Long term anaerobic metabolism in root tissue: Metabolic products of pyruvate metabolism

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  • The onset of anaerobiosis in barley root tissue (Hordeum vulgare L. cv Himalaya) results in the following metabolic responses. There are rapid increases in the levels of pyruvate, lactate, and ethanol. Malate and succinate concentrations increase over the first 12 h, after which they return to the levels found in oxygenated root tissue. Alanine concentration increases over the first 12 h, and this is matched by a corresponding decrease in aspartate. The initial stoichiometric decline in aspartate and increase in alanine suggests that the amino group of aspartate is conserved by transaminating pyruvate to alanine. Aspartate catabolism also probably provides the initial source of carbon for reduction to succinate under anoxic conditions. Under long-term anaerobiosis (>24 h), there is no further accumulation of any of the fermentative end products other than ethanol, which also represents the major metabolic end product during long-term anaerobiosis. Although a number of the enzymes involved in fermentative respiration have been found to be induced under anaerobic conditions, neither aspartate aminotransferase nor malate dehydrogenase is induced in barley root tissue. The observations suggest that the long-term adaptations to hypoxic conditions may be quite different than the more well-characterized short-term adaptations.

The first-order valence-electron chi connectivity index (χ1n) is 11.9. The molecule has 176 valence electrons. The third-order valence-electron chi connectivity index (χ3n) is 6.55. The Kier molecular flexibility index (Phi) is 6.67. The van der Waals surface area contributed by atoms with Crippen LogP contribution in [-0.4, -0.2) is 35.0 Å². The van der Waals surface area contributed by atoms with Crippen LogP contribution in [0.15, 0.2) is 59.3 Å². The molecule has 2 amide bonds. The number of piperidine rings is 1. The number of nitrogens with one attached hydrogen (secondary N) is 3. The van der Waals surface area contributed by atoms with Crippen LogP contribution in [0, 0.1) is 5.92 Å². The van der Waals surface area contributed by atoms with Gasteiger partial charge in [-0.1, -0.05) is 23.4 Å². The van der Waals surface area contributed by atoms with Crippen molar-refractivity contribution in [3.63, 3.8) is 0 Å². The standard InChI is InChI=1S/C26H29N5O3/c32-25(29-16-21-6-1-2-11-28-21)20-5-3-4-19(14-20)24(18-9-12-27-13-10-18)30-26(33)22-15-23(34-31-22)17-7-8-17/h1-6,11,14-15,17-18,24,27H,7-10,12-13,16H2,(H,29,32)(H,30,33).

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    Article (Published)
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    © 1993 American Society of Plant Biologists. This version of this article is open access and can be downloaded and shared. The original author(s) and source must be cited.
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    • Good, A.G., & Muench, D. G. (1993). Long term anaerobic metabolism in root tissue: Metabolic products of pyruvate metabolism. Plant Physiology, 101, 1163-1168.